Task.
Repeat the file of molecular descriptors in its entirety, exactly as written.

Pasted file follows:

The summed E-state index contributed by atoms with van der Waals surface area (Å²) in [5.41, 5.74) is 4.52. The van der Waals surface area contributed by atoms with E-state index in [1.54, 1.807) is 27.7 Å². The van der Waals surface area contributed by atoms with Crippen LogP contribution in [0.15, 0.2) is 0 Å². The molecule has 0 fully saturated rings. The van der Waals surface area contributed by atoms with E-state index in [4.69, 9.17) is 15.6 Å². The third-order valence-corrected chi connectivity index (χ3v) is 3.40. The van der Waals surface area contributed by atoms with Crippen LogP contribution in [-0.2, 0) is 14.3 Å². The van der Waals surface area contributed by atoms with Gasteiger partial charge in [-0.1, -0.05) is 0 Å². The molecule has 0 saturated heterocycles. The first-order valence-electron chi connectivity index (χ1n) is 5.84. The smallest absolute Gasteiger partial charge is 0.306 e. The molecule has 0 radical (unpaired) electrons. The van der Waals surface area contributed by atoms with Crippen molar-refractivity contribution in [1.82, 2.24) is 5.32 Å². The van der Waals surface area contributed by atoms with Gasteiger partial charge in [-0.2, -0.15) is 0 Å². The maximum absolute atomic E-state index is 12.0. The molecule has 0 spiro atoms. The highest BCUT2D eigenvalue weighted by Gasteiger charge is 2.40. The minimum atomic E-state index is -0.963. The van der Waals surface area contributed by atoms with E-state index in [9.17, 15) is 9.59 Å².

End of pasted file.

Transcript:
The summed E-state index contributed by atoms with van der Waals surface area (Å²) in [5.41, 5.74) is 4.52. The van der Waals surface area contributed by atoms with E-state index in [1.54, 1.807) is 27.7 Å². The van der Waals surface area contributed by atoms with Crippen LogP contribution in [0.15, 0.2) is 0 Å². The molecule has 0 fully saturated rings. The van der Waals surface area contributed by atoms with E-state index in [4.69, 9.17) is 15.6 Å². The third-order valence-corrected chi connectivity index (χ3v) is 3.40. The van der Waals surface area contributed by atoms with Crippen LogP contribution in [-0.2, 0) is 14.3 Å². The van der Waals surface area contributed by atoms with Gasteiger partial charge in [-0.1, -0.05) is 0 Å². The molecule has 0 saturated heterocycles. The first-order valence-electron chi connectivity index (χ1n) is 5.84. The smallest absolute Gasteiger partial charge is 0.306 e. The molecule has 0 radical (unpaired) electrons. The van der Waals surface area contributed by atoms with Crippen molar-refractivity contribution in [1.82, 2.24) is 5.32 Å². The van der Waals surface area contributed by atoms with Gasteiger partial charge in [-0.2, -0.15) is 0 Å². The maximum absolute atomic E-state index is 12.0. The molecule has 0 spiro atoms. The highest BCUT2D eigenvalue weighted by Gasteiger charge is 2.40. The minimum atomic E-state index is -0.963. The van der Waals surface area contributed by atoms with E-state index in [9.17, 15) is 9.59 Å².